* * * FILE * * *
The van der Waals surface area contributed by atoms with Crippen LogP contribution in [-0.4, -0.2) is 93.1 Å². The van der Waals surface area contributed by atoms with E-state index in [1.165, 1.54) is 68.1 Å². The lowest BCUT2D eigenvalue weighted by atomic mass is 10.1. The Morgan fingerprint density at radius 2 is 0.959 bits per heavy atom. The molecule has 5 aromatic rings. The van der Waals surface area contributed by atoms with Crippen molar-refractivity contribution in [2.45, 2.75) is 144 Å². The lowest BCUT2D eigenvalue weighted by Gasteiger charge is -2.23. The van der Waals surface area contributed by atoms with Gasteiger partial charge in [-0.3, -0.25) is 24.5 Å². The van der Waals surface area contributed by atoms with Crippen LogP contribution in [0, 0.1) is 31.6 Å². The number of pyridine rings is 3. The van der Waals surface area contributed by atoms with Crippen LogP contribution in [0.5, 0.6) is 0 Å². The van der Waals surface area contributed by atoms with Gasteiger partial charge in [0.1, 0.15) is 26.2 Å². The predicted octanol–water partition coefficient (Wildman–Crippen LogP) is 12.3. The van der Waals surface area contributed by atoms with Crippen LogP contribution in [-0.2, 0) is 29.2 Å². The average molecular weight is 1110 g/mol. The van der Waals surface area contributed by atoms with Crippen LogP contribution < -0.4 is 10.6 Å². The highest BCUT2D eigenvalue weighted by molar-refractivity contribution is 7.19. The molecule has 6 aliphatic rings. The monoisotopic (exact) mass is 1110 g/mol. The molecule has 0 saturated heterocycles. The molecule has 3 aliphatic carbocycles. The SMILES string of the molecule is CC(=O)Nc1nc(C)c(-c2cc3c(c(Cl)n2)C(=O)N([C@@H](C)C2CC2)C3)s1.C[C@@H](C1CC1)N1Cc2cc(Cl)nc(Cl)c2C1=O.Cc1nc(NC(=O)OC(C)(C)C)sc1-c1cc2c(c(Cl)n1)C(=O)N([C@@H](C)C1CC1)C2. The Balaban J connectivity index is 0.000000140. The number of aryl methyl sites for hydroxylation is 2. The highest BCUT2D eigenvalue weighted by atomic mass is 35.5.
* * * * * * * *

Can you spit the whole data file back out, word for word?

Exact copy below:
The van der Waals surface area contributed by atoms with Crippen LogP contribution in [-0.4, -0.2) is 93.1 Å². The van der Waals surface area contributed by atoms with E-state index in [1.165, 1.54) is 68.1 Å². The lowest BCUT2D eigenvalue weighted by atomic mass is 10.1. The Morgan fingerprint density at radius 2 is 0.959 bits per heavy atom. The molecule has 5 aromatic rings. The van der Waals surface area contributed by atoms with Crippen molar-refractivity contribution in [2.45, 2.75) is 144 Å². The lowest BCUT2D eigenvalue weighted by Gasteiger charge is -2.23. The van der Waals surface area contributed by atoms with Gasteiger partial charge in [-0.3, -0.25) is 24.5 Å². The van der Waals surface area contributed by atoms with Crippen LogP contribution in [0, 0.1) is 31.6 Å². The number of pyridine rings is 3. The van der Waals surface area contributed by atoms with Crippen LogP contribution in [0.5, 0.6) is 0 Å². The van der Waals surface area contributed by atoms with Gasteiger partial charge in [0.1, 0.15) is 26.2 Å². The predicted octanol–water partition coefficient (Wildman–Crippen LogP) is 12.3. The van der Waals surface area contributed by atoms with Crippen LogP contribution in [-0.2, 0) is 29.2 Å². The average molecular weight is 1110 g/mol. The van der Waals surface area contributed by atoms with Crippen LogP contribution < -0.4 is 10.6 Å². The highest BCUT2D eigenvalue weighted by molar-refractivity contribution is 7.19. The molecule has 6 aliphatic rings. The monoisotopic (exact) mass is 1110 g/mol. The molecule has 0 saturated heterocycles. The molecule has 3 aliphatic carbocycles. The SMILES string of the molecule is CC(=O)Nc1nc(C)c(-c2cc3c(c(Cl)n2)C(=O)N([C@@H](C)C2CC2)C3)s1.C[C@@H](C1CC1)N1Cc2cc(Cl)nc(Cl)c2C1=O.Cc1nc(NC(=O)OC(C)(C)C)sc1-c1cc2c(c(Cl)n1)C(=O)N([C@@H](C)C1CC1)C2. The Balaban J connectivity index is 0.000000140. The number of aryl methyl sites for hydroxylation is 2. The highest BCUT2D eigenvalue weighted by atomic mass is 35.5.